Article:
The best evidence of mediocrity on the current Phoenix cultural scene is the unimaginative–and awful– programming of a few local FM stations during the holiday season. Bulletin to the programming directors: Your 50 great Christmas hits of the “popular music” era, repeated between 3 to 6 times daily for the entire month of December, are not. Not deserving of listenership, I mean. Paul McCartney’s A Wonderful Christmas Time lyrics featuring nearly 40 unique words? Dan Fogelberg’s whiny Same Auld Lang Syne? Andy Williams’ powering through the octaves on It’s the Most Wonderful Time of the Year? Honestly! There are a lot more great tunes that you can tape for “sustained” play even if you’re trying to conserve a few bucks or give the DJs some extra time off with their families. I’m not anti-icon; I recognize the power of Bing Crosby and Karen Carpenter to evoke the comfort and romance of the season, and their voices (yeah, that Karen Carpenter–just listen to Merry Christmas, Darling and tell me that you’re not blown away by her completely effortless key change after the “logs on the fire/ fill me with desire/to see you and to say” phrase; just ignore the juvenile Oh-Ahhh! chorus in the background. Ms. Carpenter had the premier natural American pop vocal talent after Crosby (Bing, not David) and Nat “King” Cole–and had to demonstrate her gifts handicapped by bizarre and cliched arrangements by Richard), like that of Elvis, send them to the top of anybody’s play list. But a lot of your “hits” aren’t enduring by dint ofy selling a half-million copies during one holiday season. And everything recorded around a Christmas theme by Sinatra and the Beach Boys isn’t a classic only because they tossed another licorice pizza. There are local bell choirs that will give the stations complementary CDs that have seasonal fidelity and genuine musical integrity. Play one of those tunes every 25 minutes. Show some imagination, radio folks. Or poll some locals on the subject of what makes an enduring Christmas pop classic. In fact, maybe the readers here will throw down a few candidates for next year’s play list.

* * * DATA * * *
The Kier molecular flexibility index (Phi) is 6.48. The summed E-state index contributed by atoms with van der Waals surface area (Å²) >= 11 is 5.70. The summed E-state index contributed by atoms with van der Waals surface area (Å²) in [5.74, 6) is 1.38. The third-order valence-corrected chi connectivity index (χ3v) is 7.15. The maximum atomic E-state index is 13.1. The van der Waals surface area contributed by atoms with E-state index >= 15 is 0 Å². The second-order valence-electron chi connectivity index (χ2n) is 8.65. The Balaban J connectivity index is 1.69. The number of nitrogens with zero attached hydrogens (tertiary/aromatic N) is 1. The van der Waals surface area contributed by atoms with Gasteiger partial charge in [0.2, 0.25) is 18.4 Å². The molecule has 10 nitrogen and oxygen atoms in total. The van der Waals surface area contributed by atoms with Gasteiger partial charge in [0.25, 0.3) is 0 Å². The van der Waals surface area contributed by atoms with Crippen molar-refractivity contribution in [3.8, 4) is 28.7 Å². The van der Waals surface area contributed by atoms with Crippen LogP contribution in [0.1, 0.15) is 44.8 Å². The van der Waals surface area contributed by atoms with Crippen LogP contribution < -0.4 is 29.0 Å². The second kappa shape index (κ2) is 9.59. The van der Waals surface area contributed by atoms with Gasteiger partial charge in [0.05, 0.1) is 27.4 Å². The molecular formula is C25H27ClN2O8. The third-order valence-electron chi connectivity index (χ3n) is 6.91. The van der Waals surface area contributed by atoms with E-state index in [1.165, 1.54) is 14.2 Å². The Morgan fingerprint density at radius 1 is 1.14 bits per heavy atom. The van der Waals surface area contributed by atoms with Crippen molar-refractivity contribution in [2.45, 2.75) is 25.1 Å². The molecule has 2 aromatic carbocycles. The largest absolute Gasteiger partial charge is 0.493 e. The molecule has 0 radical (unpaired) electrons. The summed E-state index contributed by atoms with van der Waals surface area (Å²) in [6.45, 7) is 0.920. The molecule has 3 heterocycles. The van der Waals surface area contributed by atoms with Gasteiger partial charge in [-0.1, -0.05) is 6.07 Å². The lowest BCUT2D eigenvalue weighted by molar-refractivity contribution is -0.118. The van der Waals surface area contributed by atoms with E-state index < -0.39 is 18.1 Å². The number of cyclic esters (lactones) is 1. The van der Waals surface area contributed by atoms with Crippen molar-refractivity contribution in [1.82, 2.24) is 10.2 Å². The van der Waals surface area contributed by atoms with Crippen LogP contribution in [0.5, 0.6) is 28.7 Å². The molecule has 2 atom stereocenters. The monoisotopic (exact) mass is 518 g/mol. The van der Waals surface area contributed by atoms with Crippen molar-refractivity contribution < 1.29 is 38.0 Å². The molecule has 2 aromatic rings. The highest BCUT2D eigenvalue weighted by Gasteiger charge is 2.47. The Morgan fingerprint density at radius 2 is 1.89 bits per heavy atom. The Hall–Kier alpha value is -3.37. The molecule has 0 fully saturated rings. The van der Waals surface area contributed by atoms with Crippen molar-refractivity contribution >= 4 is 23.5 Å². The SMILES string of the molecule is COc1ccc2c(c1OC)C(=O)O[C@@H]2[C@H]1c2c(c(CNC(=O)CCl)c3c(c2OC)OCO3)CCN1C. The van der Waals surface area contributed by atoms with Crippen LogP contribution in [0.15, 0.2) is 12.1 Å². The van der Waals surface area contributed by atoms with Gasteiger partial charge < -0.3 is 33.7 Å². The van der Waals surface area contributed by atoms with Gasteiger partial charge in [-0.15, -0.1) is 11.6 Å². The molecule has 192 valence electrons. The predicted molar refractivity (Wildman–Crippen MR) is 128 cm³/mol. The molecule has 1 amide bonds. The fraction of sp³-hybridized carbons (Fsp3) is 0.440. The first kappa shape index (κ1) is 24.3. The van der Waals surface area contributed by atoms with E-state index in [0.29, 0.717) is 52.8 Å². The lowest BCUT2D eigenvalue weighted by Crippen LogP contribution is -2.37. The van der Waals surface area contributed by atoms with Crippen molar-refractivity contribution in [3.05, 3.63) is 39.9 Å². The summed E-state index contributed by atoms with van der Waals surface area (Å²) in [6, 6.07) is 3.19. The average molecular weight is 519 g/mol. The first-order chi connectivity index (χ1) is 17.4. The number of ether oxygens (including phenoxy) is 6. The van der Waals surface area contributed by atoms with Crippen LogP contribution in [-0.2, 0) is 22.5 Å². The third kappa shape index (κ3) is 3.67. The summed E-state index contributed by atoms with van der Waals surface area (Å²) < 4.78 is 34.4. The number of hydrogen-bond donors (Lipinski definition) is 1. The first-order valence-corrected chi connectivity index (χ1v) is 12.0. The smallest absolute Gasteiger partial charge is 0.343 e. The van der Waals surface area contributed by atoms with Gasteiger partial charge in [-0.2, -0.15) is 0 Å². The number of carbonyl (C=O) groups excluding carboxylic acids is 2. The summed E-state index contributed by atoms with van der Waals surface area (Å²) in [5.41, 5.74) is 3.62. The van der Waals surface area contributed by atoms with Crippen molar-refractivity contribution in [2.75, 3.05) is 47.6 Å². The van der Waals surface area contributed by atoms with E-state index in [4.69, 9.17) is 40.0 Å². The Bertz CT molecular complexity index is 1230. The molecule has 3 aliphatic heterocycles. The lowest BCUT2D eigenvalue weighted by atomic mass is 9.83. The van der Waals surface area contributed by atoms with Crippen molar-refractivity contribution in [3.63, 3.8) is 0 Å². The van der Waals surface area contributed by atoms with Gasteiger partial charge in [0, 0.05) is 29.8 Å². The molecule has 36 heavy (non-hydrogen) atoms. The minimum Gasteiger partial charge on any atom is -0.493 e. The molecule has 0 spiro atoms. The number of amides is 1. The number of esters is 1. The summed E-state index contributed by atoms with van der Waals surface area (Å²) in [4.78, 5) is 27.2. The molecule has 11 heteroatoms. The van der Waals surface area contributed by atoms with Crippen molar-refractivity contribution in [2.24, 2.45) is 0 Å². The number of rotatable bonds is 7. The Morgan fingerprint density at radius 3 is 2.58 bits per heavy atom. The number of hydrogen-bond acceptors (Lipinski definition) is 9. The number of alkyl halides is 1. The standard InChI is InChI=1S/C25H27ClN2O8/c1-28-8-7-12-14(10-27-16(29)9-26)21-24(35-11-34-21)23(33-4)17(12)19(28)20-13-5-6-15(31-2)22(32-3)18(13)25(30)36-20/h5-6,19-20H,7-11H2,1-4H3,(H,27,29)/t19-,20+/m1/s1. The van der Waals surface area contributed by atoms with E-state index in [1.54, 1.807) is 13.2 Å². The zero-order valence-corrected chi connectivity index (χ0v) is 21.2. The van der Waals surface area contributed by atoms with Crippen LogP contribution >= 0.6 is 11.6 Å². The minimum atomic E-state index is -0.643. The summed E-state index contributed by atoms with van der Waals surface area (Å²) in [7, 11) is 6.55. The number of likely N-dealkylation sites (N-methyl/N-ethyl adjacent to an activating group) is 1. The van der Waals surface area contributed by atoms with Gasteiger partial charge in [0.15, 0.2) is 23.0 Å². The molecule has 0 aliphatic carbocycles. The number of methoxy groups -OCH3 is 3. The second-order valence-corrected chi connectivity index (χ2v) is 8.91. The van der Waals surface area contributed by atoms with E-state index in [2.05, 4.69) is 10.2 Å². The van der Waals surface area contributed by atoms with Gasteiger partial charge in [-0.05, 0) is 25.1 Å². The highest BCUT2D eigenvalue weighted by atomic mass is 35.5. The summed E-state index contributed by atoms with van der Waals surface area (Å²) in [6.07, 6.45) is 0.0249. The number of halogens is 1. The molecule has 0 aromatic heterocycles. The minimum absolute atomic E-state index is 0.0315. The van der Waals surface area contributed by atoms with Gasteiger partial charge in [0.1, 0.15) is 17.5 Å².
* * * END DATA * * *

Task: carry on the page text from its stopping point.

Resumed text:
In the meantime, readers, revolt. Turn the volume knob to “off.” Make your own play list. Here’s a couple of albums that received my attention lately. Los Lonely Boys have put out a CD, Christmas Spirit, this season with two original songs and the remainder covers, but with their own coloration. They are great respecters of Texas Latino dance bands, and Henry Garza can play lead guitar with ferocity and touch. Josh Groban (Noel) has an immense voice. Its massiveness brings me to my knees; finally, though, it feels like chest compressions, and after about 20 minutes I have to move onto something else–but God knows the man has chops. James Taylor’s At Christmas album (2006) that the FM “holiday music” stations play a cut or two from once in a while, but not enough compared to the works of the venerable Gene Autrey and Burl Ives, is worth a re-listen. His voice will calm the noise in your head as well as anything this season. Incidentally, are there any listeners left of the generation of Autrey and Ives who actually tune into–and stayed tuned to–“holiday music” stations?

Enjoy all the holiday assaults on your senses, and make some joyful noise!

–MNW